goalies

Next play: Moving past bad performances

In this week’s moody NYC Footy vid, there is a moment where I point out that I had a bad first half in goal for my side. To say I had a bad game was an understatement. And the attempt I made in the video to add some levity to my abject performance was nothing other than a desperate attempt on my part to mask what was horrifying internal embarrassment and crushed confidence.

Now I will admit, the game was the first proper game I have played in goal for almost two decades. As a kid, and up to about the age of 14, I played in goal regularly. I was a pretty good keeper, always picked for my local team, and also playing regularly for my school in Gaelic football (a kind of soccer / rugby hybrid sport).

My school got all the way to the Gaelic cup final which took place in Croke Park - the most famous and historic stadium in Ireland. Even though we lost that final, it didn’t stop The Irish Times from writing - Only a fine goal keeping display from Stephen O’Regan prevented the winners from scoring more.

Considering how long its been since I put on the gloves, perhaps I could be forgiven for having to dust off some cobwebs. Perhaps I was naive to think that I could simply turn back time and expect to be the agile shot stopper I once was. Regardless the excuses I or anyone else could have, the embarrassment and humiliation I was feeling was real.

The bad vibes creeped in early. An inoffensive ball was floated into the box. It was a simple catch by anyone's standards. But as I looked up at it, terror overcame me. What if I don’t catch this? Don’t mess this up whatever you do.

Suffice to say, I completely misjudged the flight of the ball, taking my eye off it as the panic overcame me. Instead of falling into my hands, it fell into the goal, with my hands flapping pathetically. When you make a mistake like that there really is no one else you can look at but yourself.

Sometime later a similar ball was floated in. This was one of those that had the potential to just go wide, or over the bar. A braver and more confident keeper in that moment would have not taken that chance and simply caught it. Instead I watched the ball as it got closer and closer to the goal in the hope that it would miss the target. But no. To my skin crawling embarrassment the ball hit the bar, bounced back and hit my arm and went in. And this was just as a bunch of NYC Footiers passed by the goal in the background.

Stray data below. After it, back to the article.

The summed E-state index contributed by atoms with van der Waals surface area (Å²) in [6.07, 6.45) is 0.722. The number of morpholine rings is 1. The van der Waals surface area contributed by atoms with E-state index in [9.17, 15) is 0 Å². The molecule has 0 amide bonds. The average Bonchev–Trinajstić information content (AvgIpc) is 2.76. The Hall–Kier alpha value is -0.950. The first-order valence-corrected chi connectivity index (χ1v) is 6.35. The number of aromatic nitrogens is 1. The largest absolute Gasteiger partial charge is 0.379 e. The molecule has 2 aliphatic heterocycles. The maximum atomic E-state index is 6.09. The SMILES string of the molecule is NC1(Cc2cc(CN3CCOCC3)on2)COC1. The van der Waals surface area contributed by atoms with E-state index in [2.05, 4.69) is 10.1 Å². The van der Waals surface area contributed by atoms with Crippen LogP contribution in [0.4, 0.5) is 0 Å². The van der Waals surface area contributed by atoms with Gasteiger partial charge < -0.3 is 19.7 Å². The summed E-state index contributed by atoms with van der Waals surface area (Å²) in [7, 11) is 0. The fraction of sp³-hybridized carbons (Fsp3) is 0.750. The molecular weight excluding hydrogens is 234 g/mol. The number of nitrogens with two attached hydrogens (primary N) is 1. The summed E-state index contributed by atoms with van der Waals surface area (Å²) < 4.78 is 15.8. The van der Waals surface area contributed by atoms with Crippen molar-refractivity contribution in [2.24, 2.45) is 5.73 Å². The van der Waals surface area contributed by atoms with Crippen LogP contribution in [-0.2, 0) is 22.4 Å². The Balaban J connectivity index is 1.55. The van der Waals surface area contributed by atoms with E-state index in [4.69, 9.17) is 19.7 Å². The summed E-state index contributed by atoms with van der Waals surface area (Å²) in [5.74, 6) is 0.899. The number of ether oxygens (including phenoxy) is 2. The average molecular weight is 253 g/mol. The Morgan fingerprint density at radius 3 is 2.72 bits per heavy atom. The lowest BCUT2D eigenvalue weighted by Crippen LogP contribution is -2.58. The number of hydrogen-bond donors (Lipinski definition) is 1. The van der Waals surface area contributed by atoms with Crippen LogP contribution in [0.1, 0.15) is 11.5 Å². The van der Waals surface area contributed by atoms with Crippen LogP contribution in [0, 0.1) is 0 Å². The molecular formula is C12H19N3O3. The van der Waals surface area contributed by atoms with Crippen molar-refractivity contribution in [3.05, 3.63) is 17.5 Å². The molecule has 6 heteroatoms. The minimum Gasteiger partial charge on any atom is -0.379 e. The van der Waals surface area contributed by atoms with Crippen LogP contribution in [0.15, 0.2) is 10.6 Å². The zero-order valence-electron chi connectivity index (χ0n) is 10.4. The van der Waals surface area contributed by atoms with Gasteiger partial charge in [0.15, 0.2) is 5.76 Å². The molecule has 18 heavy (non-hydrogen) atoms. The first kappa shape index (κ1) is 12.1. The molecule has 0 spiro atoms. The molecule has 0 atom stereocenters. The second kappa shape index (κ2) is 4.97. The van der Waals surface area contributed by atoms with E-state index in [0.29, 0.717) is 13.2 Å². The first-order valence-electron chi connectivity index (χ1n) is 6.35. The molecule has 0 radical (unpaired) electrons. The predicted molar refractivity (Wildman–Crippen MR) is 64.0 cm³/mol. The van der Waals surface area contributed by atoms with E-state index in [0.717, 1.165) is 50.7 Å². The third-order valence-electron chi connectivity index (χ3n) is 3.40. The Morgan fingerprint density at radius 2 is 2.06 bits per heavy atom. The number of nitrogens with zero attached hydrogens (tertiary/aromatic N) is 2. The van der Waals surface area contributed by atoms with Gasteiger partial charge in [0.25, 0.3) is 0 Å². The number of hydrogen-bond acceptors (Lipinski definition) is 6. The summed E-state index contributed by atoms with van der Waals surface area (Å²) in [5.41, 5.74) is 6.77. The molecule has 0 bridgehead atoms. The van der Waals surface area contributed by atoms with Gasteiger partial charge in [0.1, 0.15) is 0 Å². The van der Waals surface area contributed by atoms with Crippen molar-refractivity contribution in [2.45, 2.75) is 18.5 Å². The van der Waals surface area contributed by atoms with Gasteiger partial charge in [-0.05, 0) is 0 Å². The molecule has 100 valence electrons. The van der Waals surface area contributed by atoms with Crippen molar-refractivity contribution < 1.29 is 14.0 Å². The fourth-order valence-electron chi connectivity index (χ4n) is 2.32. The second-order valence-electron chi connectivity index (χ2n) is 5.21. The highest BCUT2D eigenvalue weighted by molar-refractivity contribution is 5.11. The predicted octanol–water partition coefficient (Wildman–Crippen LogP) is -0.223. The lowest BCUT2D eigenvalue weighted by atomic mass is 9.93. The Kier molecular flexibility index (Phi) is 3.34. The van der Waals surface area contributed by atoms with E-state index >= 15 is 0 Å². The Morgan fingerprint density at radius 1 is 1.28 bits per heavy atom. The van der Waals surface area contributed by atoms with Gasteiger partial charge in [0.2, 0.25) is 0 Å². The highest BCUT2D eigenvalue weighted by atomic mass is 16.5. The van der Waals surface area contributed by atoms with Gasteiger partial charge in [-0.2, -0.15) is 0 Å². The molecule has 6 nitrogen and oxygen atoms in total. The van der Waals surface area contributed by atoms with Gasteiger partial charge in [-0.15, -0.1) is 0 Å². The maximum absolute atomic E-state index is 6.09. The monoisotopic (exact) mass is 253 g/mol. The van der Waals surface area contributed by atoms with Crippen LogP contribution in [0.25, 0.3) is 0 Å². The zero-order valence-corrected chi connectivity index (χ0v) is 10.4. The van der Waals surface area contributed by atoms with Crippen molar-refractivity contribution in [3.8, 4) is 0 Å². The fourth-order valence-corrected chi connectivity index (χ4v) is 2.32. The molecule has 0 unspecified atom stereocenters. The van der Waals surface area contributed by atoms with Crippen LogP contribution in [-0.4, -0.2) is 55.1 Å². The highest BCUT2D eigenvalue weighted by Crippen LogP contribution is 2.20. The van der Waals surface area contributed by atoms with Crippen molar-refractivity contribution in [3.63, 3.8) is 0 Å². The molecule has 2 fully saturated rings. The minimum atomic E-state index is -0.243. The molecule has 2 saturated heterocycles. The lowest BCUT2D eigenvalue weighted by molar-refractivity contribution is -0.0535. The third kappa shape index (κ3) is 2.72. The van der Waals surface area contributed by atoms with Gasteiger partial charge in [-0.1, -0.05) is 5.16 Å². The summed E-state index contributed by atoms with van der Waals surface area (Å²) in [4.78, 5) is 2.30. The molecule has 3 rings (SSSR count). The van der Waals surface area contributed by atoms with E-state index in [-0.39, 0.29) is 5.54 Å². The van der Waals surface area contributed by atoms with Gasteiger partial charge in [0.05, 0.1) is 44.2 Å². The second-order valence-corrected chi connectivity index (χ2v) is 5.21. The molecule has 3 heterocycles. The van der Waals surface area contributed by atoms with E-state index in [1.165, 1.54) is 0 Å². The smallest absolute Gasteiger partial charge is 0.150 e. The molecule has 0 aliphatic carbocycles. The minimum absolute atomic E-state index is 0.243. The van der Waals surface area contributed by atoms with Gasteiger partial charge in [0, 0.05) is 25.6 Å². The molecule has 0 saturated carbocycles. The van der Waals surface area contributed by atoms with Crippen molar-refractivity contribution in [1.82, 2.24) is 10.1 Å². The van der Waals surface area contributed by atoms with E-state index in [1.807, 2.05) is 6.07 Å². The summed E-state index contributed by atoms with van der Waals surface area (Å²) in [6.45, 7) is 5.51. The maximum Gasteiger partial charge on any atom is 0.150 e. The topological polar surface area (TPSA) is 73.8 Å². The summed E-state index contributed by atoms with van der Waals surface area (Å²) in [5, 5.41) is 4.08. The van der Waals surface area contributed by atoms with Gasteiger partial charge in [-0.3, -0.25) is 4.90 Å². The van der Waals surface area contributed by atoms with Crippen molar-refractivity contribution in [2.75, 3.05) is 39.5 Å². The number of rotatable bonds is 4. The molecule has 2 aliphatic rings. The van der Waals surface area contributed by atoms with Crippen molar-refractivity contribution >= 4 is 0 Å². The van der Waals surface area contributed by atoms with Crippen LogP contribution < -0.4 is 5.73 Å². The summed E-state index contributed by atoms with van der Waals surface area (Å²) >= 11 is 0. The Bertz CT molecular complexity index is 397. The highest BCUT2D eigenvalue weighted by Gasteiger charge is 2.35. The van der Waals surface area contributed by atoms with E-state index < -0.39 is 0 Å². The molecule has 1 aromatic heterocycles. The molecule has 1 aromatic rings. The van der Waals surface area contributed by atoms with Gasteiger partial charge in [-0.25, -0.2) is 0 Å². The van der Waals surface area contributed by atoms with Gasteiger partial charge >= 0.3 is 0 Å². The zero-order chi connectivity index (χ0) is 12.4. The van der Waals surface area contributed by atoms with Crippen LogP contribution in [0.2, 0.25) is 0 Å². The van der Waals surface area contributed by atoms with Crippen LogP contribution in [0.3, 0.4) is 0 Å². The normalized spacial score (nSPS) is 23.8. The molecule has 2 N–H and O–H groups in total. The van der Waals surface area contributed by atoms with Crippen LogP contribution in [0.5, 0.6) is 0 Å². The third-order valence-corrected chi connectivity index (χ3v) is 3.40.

I made about 3 or 4 other glaring mistakes in the first half alone. I have no idea what my team must have been thinking.

But how does a keeper or any player for that matter recover from an embarrassing moment? The super elite have such intense focus and determination to be the best that they simply manage to dust themselves off and even come back with renewed vigor. Ronaldo, Messi, and even David Beckham have had very high profile bad moments but they all came back fast and strong. Those type of players are in the minority though. Confidence can be shattered easily even at the top level, and it is incredibly hard for most to come back from that.

In the last few years, I have found that goalkeepers’ confidence to be more brittle than I remembered as a kid. David De Gea at Manchester United, for example, has been the best United player of the past 5 seasons. But in the past few months he no longer has seemed as reliable as he once was. When he concedes a goal he may previously have saved he now has a look of bafflement. So much of goalkeeping is instinctive. You just react and save. But when something in that instinct goes and you end up letting in that goal at the near post, you just wonder, What did I do differently there than what I usually do? You begin to second guess yourself.

Look at Liverpool. They have been blighted by shaky keepers for years. When they made the Champions League Final a couple of years ago - the grandest stage of them all, Liverpool keeper, Loris Karius, was already walking on ice with Liverpool fans. The fans knew he was capable of mistakes. His confidence I would suspect was already delicate. But nobody could have expected the mistakes he made in the final which gifted the trophy to Real Madrid.

The mistakes were too much for Liverpool to accept and soon after, The Redmen broke the bank for a new keeper. It has been a very public ordeal for poor Loris Karius and one which he will be reminded of for the rest of his days.

Confidence affects player performance all over the pitch, of coarse. Strikers seems to be either on form or off it. There are countless examples of players who were at one time incredible, and then for no reason that anyone can understand suddenly are a shadow of their former selves.

Fernando Torres was a world superstar until his 50 million pound move from Liverpool to Chelsea when he suddenly couldn’t hit a barn door. Most recently, much was expected of Alexis Sanchez after his big money move from Arsenal to Manchester United. But he has been a shadow of the player he was prior to the move. I don’t think anyone can understand his drop in form.

So, how does someone recover from embarrassing performances? How does one avoid it sinking into one's psyche and leading to prolonged bad form? Well, if I had the exact answer I might be a better player. In fact if I had the right temperament I might be an all round better person. Temperament is the word of the day here. It’s either in your temperament to overcome setbacks fast, or it’s not. If like most of us, it’s not and you’re relegated to those sorry souls that buy various self help books in a bid to improve yourself.